Gudmund Schütte

Gudmund Schütte (17 January 1872– 12 July 1958) was a Danish philologist, historian and writer who specialized in Germanic studies.

Gudmund Schütte
Gudmund Schütte.jpg
Born(1872-01-17)17 January 1872
Eskjær, Salling, Denmark
Died12 July 1958(1958-07-12) (aged 86)
Grinderslev, Skive, Denmark
Elsa Margrethe Sidonie Magdalene Johanna Pichler
(m. 1909)
Academic background
Alma mater
ThesisOldsagn om Godtjod (1907)
Academic work
Sub-disciplineGermanic philology


Gudmund Schütte was born at Eskjær, Salling, Denmark on 17 January 1872, the son of landowner Theodor Schütte ((1835–1915)) and Thilia Augusta Marie Cathrine Petersen ((1837–96)). His paternal grandfather, the landowner August Theodor Schütte, was a German immigrant from Perleberg, Germany.[1] In addition to Eskjær, his father also owned the Bygholm estate, and the Sankt Andrä estate in Austria.[2]

Schütte enrolled at Horsens Statsskole in 1889. While studying German at the University of Copenhagen, Schütte won a university gold medal for a 1897 dissertation on Old English.[3] The same year, Schütte established the Society for Germanic Philology (Danish: Selskabet for germansk filologi). He earned an MA in German philology in 1898, and a PhD in 1907 with the dissertation Oldsagn om Godtjod.[2]

From 1909 to 1913, Schütte lectured at universities in Berlin and at Aarhus University. In 1915, Schütte inheritated the estate of his father. With his financial independence secured, Schütte was free to pursue his scientific pursuits without being affiliated with any university or spending time on lecturing.[2] In subsequent years, Schütte wrote a number of important works on the early culture and history of the Germanic peoples. His magnum opus, The Gothonic Nations (1929-1933), was published in English in two volumes by Cambridge University Press. He also wrote a number of books and articles on Danish history intended for a popular audience.[2]

In addition to his scholarly pursuits, Schütte was an active participant in public debate. He was strongly critical of Pan-German aggression towards Denmark, and advocated Danish reclamation of Danish territory annexed by Germany in the Second Schleswig War. Despite opposition from German scholars, Schütte confirmed conclusively that the Jutlandic dialect is a dialect of Danish.[2] He was forceful advocate not only for the rights of the Danish minority in Germany, but also for several other ethnic minorities and stateless nations in Europe.[4]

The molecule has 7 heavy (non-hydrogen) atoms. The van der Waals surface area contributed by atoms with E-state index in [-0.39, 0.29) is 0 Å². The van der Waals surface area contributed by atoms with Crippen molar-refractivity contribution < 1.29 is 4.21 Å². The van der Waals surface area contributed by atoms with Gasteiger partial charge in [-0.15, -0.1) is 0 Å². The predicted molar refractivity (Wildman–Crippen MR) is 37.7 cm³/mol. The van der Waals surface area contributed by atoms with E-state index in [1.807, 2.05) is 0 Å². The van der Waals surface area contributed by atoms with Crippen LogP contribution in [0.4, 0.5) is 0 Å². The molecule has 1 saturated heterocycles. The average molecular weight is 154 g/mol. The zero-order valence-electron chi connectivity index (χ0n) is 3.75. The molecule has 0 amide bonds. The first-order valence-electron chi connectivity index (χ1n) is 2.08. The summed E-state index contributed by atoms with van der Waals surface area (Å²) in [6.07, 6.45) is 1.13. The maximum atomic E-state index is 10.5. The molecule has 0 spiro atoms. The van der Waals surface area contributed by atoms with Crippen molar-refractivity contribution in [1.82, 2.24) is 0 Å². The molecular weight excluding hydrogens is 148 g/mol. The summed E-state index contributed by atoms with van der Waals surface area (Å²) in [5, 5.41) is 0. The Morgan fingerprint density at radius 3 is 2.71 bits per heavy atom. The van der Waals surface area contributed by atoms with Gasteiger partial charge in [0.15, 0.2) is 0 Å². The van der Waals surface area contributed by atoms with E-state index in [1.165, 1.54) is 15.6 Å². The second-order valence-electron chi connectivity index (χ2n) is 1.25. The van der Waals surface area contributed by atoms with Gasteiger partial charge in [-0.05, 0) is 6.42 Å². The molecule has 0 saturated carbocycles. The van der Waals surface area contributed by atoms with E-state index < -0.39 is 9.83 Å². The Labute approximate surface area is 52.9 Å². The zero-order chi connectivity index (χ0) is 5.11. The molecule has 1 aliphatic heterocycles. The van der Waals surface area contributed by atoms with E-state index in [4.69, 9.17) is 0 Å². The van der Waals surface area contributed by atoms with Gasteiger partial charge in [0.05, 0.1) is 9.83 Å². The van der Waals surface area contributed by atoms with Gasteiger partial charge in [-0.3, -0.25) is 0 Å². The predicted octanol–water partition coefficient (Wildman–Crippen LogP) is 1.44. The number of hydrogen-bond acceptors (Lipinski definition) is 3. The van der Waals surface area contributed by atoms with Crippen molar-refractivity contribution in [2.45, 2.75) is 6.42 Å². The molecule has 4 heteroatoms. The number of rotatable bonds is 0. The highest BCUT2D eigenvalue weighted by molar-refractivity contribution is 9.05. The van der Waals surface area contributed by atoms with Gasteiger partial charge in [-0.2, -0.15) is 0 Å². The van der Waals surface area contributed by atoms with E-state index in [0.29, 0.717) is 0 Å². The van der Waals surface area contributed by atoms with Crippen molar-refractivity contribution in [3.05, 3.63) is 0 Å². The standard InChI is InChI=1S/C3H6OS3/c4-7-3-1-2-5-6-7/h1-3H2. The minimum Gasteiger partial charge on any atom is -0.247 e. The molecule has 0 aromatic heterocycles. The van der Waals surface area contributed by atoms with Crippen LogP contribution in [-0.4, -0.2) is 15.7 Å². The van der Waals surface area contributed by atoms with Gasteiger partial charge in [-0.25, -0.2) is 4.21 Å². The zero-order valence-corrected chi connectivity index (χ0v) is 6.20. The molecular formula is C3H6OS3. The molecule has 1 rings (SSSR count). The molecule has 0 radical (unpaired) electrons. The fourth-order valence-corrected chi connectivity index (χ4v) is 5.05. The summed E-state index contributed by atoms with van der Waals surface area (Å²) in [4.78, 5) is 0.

Schütte was made a Knight of the Order of the Dannebrog in 1928, and received Dannebrogsmændenes Hæderstegn in 1942.[2]

Schütte died in Grinderslev, Denmark on 12 July 1958.[2]

Personal lifeEdit

Schütte married Elsa Margrethe Sidonie Magdalene Johanna Pichler (1880-1953), in Prague on 21 January 1909. She was Bohemian, the daughter of architect Hans P. Pichler (1830-1908) and Sidonia Moritsch (1854-1936).[2] The two were introduced to each other in Prague while Schütte was visiting the Czech Germanist Arnošt Kraus. Gudmund and Johanna had a close relationship, and her death in 1953 was a heavy blow.[1]


  • Schütte, Gudmund. Primaeval Astronomy in Scandinavia.
  • Schütte, Gudmund (1906). Esperanto or English? : II: The case for English.
  • Schütte, Gudmund (1913). The cult of Nerthus. p. 15. Archived from the original on 2010-05-30. Retrieved 2008-02-17.
  • Schütte, Gudmund (1917). Ptolemy's maps of northern Europe : a reconstruction of the prototypes. Royal Danish Geographical Society. p. 184.
  • Schütte, Gudmund (1929–33). Our forefathers : The Gothonic nations : A manual of the ethnography of the Gothic, German, Dutch, Anglo-Saxon, Frisian and Scandinavian peoples. University Press.
  • Schütte, Gudmund (1945). Die Angeln und ihr Land (in German). Sydslesvigsk Udvalg af 5/5 1945. p. 23.
  • Schütte, Gudmund (1952). A ptolemaic riddle solved. p. 168.
  • Schütte, Gudmund (1952). Ptolemy's maps and life. p. 168.
  • Schütte, Gudmund (1956). Sønderjyllands Modstandssaga : en Gennemgang af den slesvigske Kamp mod tysk Fremtrængen (in Danish). p. 23.

See alsoEdit


  1. ^ a b Hammerich 1959, p. 107.
  2. ^ a b c d e f g h Larsen & Kristensen 2011.
  3. ^ Hammerich 1959, p. 108.
  4. ^ Hammerich 1959, p. 112.


Further readingEdit

External linksEdit